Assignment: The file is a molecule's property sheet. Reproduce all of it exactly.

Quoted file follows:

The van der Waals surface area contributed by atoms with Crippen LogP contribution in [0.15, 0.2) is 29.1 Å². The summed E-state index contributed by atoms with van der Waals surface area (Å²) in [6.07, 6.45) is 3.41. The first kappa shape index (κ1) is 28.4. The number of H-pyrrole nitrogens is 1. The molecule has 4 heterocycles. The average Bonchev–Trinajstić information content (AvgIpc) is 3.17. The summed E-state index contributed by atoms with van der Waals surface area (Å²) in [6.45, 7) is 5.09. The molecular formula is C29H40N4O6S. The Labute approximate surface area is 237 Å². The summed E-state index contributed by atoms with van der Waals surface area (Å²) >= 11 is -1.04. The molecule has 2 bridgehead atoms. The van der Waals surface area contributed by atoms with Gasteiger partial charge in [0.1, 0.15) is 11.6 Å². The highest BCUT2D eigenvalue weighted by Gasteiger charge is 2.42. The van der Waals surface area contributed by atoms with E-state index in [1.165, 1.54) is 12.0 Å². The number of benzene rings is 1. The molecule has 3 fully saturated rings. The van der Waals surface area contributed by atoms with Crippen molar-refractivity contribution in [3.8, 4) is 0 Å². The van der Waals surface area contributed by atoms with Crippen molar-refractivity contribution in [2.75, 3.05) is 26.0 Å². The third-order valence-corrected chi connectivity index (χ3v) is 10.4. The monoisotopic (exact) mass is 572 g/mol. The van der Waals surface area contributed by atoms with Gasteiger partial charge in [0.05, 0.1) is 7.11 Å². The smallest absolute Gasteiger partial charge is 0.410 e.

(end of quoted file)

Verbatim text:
The van der Waals surface area contributed by atoms with Crippen LogP contribution in [0.15, 0.2) is 29.1 Å². The summed E-state index contributed by atoms with van der Waals surface area (Å²) in [6.07, 6.45) is 3.41. The first kappa shape index (κ1) is 28.4. The number of H-pyrrole nitrogens is 1. The molecule has 4 heterocycles. The average Bonchev–Trinajstić information content (AvgIpc) is 3.17. The summed E-state index contributed by atoms with van der Waals surface area (Å²) in [6.45, 7) is 5.09. The molecular formula is C29H40N4O6S. The Labute approximate surface area is 237 Å². The summed E-state index contributed by atoms with van der Waals surface area (Å²) >= 11 is -1.04. The molecule has 2 bridgehead atoms. The van der Waals surface area contributed by atoms with Gasteiger partial charge in [0.1, 0.15) is 11.6 Å². The highest BCUT2D eigenvalue weighted by Gasteiger charge is 2.42. The van der Waals surface area contributed by atoms with E-state index in [1.165, 1.54) is 12.0 Å². The number of benzene rings is 1. The molecule has 3 fully saturated rings. The van der Waals surface area contributed by atoms with Crippen molar-refractivity contribution in [3.8, 4) is 0 Å². The van der Waals surface area contributed by atoms with Crippen molar-refractivity contribution in [2.75, 3.05) is 26.0 Å². The third-order valence-corrected chi connectivity index (χ3v) is 10.4. The monoisotopic (exact) mass is 572 g/mol. The van der Waals surface area contributed by atoms with Gasteiger partial charge in [0.05, 0.1) is 7.11 Å². The smallest absolute Gasteiger partial charge is 0.410 e.